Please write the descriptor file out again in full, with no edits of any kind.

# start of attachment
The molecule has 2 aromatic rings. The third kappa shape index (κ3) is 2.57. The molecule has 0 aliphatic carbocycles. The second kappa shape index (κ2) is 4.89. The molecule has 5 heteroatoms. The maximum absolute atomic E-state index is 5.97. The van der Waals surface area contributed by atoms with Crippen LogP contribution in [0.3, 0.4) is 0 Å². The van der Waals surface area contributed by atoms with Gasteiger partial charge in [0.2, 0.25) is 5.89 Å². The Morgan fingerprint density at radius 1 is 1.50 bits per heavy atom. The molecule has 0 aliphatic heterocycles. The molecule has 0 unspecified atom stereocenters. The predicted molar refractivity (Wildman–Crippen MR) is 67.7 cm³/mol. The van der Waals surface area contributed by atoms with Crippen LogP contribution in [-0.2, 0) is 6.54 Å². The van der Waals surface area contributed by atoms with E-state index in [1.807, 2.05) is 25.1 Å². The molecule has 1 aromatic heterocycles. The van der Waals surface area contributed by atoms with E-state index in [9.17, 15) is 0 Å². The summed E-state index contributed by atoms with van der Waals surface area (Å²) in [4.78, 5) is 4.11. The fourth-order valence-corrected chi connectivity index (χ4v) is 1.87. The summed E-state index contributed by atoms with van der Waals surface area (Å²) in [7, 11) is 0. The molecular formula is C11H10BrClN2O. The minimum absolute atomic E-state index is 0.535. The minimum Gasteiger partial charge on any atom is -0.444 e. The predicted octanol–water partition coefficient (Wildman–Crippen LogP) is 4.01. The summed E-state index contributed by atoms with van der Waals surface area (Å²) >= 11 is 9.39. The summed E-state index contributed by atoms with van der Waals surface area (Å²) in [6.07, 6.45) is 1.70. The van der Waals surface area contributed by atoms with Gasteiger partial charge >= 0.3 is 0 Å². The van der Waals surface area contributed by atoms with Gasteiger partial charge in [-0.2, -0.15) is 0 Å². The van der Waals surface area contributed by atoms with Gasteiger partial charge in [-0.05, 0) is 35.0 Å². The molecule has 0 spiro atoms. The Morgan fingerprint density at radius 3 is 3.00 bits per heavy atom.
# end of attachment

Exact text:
The molecule has 2 aromatic rings. The third kappa shape index (κ3) is 2.57. The molecule has 0 aliphatic carbocycles. The second kappa shape index (κ2) is 4.89. The molecule has 5 heteroatoms. The maximum absolute atomic E-state index is 5.97. The van der Waals surface area contributed by atoms with Crippen LogP contribution in [0.3, 0.4) is 0 Å². The van der Waals surface area contributed by atoms with Gasteiger partial charge in [0.2, 0.25) is 5.89 Å². The Morgan fingerprint density at radius 1 is 1.50 bits per heavy atom. The molecule has 0 aliphatic heterocycles. The molecule has 0 unspecified atom stereocenters. The predicted molar refractivity (Wildman–Crippen MR) is 67.7 cm³/mol. The van der Waals surface area contributed by atoms with Crippen LogP contribution in [-0.2, 0) is 6.54 Å². The van der Waals surface area contributed by atoms with E-state index in [1.807, 2.05) is 25.1 Å². The molecule has 1 aromatic heterocycles. The van der Waals surface area contributed by atoms with E-state index in [9.17, 15) is 0 Å². The summed E-state index contributed by atoms with van der Waals surface area (Å²) in [4.78, 5) is 4.11. The fourth-order valence-corrected chi connectivity index (χ4v) is 1.87. The summed E-state index contributed by atoms with van der Waals surface area (Å²) in [7, 11) is 0. The molecular formula is C11H10BrClN2O. The minimum absolute atomic E-state index is 0.535. The minimum Gasteiger partial charge on any atom is -0.444 e. The predicted octanol–water partition coefficient (Wildman–Crippen LogP) is 4.01. The summed E-state index contributed by atoms with van der Waals surface area (Å²) >= 11 is 9.39. The summed E-state index contributed by atoms with van der Waals surface area (Å²) in [6.07, 6.45) is 1.70. The van der Waals surface area contributed by atoms with Gasteiger partial charge >= 0.3 is 0 Å². The van der Waals surface area contributed by atoms with Gasteiger partial charge in [-0.2, -0.15) is 0 Å². The van der Waals surface area contributed by atoms with Gasteiger partial charge in [-0.05, 0) is 35.0 Å². The molecule has 0 spiro atoms. The Morgan fingerprint density at radius 3 is 3.00 bits per heavy atom.